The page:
This is the first disc of the 7 volume Rhino series, released in the late '90s. This series features funk tunes from the '70s and early '80s. Normally, Rhino can be counted on for fantastic liner notes, but there aren't any liner notes at all with this release. From I can tell, all versions included are the longer, original album cuts. I highly recommend that you drop this at your next backyard BBQ.
- (Not Just) Knee Deep - Funkadelic: That's right, son. This disc opens by dropping a 15 minute funk bomb. Heavily sampled by De La Soul in 1989 for their hit, My Myself and I. This song comprised most of side 1 of the album Uncle Jam Wants You which was supposed to "rescue dance music from the blahs." George. Freakin'. Clinton.
- Dazz - Brick: The band intended dazz to be a combination of disco and jazz, but it comes off as a funk tune. A big hit in '76. A top 40 funk tune with a wicked flute solo. Go figure. (This may be the only time you ever read the phrase "wicked flute solo." Ever. - ed.)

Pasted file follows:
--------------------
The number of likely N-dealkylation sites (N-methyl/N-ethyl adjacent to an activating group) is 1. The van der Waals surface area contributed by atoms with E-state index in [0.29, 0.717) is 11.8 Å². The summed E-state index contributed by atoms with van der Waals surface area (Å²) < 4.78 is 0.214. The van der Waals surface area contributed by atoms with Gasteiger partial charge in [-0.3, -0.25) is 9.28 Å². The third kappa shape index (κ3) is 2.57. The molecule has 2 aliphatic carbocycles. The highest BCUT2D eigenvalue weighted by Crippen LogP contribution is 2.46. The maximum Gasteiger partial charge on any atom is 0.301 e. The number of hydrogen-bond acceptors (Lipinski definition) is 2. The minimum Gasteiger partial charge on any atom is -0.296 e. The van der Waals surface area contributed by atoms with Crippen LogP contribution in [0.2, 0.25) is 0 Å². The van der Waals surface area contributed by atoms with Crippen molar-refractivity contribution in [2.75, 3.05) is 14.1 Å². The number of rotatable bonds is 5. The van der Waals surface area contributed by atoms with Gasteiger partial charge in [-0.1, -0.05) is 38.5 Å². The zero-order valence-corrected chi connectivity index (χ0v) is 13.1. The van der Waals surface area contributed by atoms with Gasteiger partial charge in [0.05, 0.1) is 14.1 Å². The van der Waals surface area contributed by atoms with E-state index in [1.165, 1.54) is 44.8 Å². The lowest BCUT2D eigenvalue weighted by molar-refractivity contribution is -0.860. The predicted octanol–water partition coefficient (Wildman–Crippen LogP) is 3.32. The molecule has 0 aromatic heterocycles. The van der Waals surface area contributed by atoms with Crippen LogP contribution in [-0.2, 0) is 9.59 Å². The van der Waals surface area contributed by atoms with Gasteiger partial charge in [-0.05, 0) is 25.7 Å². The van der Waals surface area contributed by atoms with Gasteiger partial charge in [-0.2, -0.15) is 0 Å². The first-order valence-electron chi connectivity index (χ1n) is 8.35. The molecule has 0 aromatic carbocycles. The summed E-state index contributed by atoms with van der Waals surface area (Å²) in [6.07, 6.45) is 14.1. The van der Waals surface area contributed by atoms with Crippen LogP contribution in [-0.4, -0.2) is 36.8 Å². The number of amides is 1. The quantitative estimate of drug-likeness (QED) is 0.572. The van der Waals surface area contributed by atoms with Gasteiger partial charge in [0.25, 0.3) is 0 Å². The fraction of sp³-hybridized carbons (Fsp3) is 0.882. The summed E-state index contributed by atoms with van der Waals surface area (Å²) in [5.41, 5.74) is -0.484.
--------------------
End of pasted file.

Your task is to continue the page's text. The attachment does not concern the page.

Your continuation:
- Firecracker - Mass Production: I was unfamiliar with this tune, but immediately recognized it as it was sampled by 2 Live Crew for Me So Horny.
- Funkin' For Jamaica (N.Y.) - Tom Browne: Trumpet players, represent! The shortest cut on the disc, I almost wish it was the longest. How can a song be so funky and so smooth at the same time?
- Get Up To Get Down - Brass Construction: Not a great funk tune, but not too bad. Feels like a great funk bass line gone to waste.
- Gotta Get My Hands On Some (Money) - Fatback: What a great name for a funk band. This song is an early foray into rap à la Kurtis Blow.
- Peanut Butter - Twennynine, featuring Lenny White: a little head of its time in terms of synth use; this '79 release sounds like something Rick James might have released five years later.
- Wide Receiver - Michael Henderson: A former bass player for Miles Davis, Henderson puts a wicked bass line into play here, although the lyrics are laughable. Bonus points for using sounds from the handheld game Mattel Electronic Football!
- Hit and Run - Bar-Kays: a great band, but not their best effort. Their music got a little derivative in an attempt to stay current and relevant.
- Hyperbolicsyllabicsesquedalymistic - Isaac Hayes: from the album Hot Buttered Soul, its heavy on the wah-wah guitar. I seldom think of Hayes as a keyboard player, but he does some nice work here.